#Dance Illusioning the Cyborg

Technology changes movement

For my MA research at the School of Interactive Arts and Technology at Simon Fraser University in Canada, I focused on the relationships between movement techniques, technology, and perceptual cognition in three underground urban dance styles: liquid, digitz (or digits), and finger tutting. I illustrate how technology has influenced creative, embodied practices in urban dance styles. I analyze how technological metaphors underlie conceptual representations of the body, space, and movement in three related styles of urban dance: liquid, digitz, and finger tutting. Following an exploratory netnography of movement practitioners, I claim that unlike most dancers of traditional genres or other urban dance styles, dancers of these three styles frequently employ representations of the body and of space that are geometrical, mathematical, mechanical, or digital. In essence, I argue that the movement styles create the “illusion” that the dancers’ bodies have a technological quality to it.

Here’s a few clips to show what I mean. Each one is a playlist; if you play a video to the end, another one should play right after. (If you have any suggestions of clips I should add here, or think I should move a clip, please let me know!)

Liquid (see the playlist) Digitz(see the playlist) Finger tutting (see the playlist) Finger Connect (see the playlist)

And then there’s finger connect. Even though I don’t talk about connect explicitly in my thesis, I’m kind of in love with this style.

To explain how dancers effectively express these metaphors, I extend theories of visual perception and spatial cognition in order to apply dance performance reception theory to a model called Temporary Gestural Simplification. I look at how theories that describe how we visually perceive objects in space can be used to explain why these styles are so compelling to watch. My analysis of performance techniques of these styles suggests that during performance, dancers leverage Temporary Gestural Simplification to represent two types of ‘illusions’ to viewers: a) the dancer’s body has a reconfigurable structure; and b) the dancer is immersed in a virtual environment that contains invisible, mutable objects and structures that are revealed only through the dancer’s movement.

I conclude by arguing that these dance styles exemplify a trend in popular dance in which body, space, and time are understood in the language of technology. I also elaborate on the idea (that at least one of the dancers from this community has put forth) that these dancers have movement expertise that could be useful for the design and evaluation of new interaction technologies.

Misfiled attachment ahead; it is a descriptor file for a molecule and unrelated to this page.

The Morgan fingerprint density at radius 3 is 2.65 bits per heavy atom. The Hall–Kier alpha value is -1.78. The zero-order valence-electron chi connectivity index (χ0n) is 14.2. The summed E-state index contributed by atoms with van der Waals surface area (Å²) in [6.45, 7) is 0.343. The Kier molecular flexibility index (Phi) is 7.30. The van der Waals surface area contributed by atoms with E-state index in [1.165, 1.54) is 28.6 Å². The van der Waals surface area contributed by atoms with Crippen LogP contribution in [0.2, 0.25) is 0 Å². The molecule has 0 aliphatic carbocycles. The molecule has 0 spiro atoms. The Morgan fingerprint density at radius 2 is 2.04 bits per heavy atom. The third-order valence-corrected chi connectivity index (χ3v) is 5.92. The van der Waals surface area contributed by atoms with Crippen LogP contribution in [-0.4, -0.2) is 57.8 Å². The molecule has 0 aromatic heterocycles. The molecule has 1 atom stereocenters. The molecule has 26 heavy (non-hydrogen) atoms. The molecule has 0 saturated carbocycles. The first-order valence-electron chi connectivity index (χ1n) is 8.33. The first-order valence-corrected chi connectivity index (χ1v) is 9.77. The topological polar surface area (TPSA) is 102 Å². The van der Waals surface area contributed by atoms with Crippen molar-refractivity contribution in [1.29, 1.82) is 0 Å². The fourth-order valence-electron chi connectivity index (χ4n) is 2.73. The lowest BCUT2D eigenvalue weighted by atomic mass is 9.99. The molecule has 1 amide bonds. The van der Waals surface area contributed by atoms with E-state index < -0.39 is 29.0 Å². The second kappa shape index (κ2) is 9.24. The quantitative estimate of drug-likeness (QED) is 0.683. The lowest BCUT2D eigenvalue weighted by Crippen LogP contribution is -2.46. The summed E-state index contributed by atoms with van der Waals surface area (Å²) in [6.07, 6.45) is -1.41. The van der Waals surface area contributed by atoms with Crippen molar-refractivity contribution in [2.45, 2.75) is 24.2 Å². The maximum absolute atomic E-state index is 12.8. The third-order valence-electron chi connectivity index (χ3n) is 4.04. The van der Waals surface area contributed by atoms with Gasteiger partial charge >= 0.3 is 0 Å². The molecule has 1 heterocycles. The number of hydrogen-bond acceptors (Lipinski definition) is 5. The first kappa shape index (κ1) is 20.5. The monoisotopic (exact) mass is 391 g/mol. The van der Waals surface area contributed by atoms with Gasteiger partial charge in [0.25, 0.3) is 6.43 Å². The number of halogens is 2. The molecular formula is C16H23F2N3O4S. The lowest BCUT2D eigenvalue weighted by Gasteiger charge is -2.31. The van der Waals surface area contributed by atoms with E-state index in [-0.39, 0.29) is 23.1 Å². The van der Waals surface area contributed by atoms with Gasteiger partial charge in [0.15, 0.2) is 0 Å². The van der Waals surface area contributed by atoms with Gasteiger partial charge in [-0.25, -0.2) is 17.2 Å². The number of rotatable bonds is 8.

Historical accounts
To support this argument, I look at the historical connections that these styles have with technological aesthetics . For instance, I show evidence that some of these dancers have used technological themes to define their bodies and their movement philosophies. The result is that a viewer might watch performances of these styles with the impression that the dancing body is “cyborgian” because it can appear to be simultaneously organic and technological. It can also seem that the space where the dancers are performing contains virtual objects and structures that are revealed only through the dancers’ movement.

Contemporary, dancerly interpretations of technology

It’s interesting to see what happens when dancers are asked to embody technology using dance. The “robot arm” is one of the most iconic, dance-based interpretation of technology: robot arms are often portrayed as stiff, angular, and limited in expression and articulation. I think that genres of dance such as (but not limited to) liquid, digitz, and finger tutting represent a new way of interpreting the theme of technology. The difference between original robot dance styles to these newer, underground illusion dance styles recalls the difference between the physical aesthetics of computer technologies of the past—boxy, unwieldy, bulky, with well-defined edges and sharp corners—to computer technologies of the present—sleek, fluid, with smooth curves and rounded corners.

The cyborg dance body

We often think of cyborgs as humans that are technologically augmented in some way. Often, the technology takes the form of something tangible, such as a pacemaker. But technology isn’t always a physical thing; a technology can be a way of doing something (a process, an algorithm, a recipe, a formula) or a way of organizing the natural world (such as subdividing space and time into discrete chunks, like grids or temporal constructs such as hours, minutes, and seconds). Also, technological augmentation could be seen as something that doesn’t just affect our physical, kinesiological structure (again, think of the pacemaker) but our “natural” ways of interacting with the natural world, such as human movement. So when we take technological constructs and incorporate them into our bodies, we could think of this a kind of cyborgean process. Finger styles such as finger tutting and finger connect takes the notion of grids as well as mechanical structures such as levers and gears as metaphors for structuring dance movement. Technological metaphors alter habitual, organic ways of moving; couldn’t this be seen as a kind of a cyborgean phenomenon?

It’s pretty important to remember that not only do dancers move between styles, but that the boundaries between styles aren’t super hard and fast in the first place. Some might feel that there are videos here that should be filed under a different playlist than the one I’ve put them in. Also, it’s hard to choose which ones to include because there are so many great videos out there.

Related publications:



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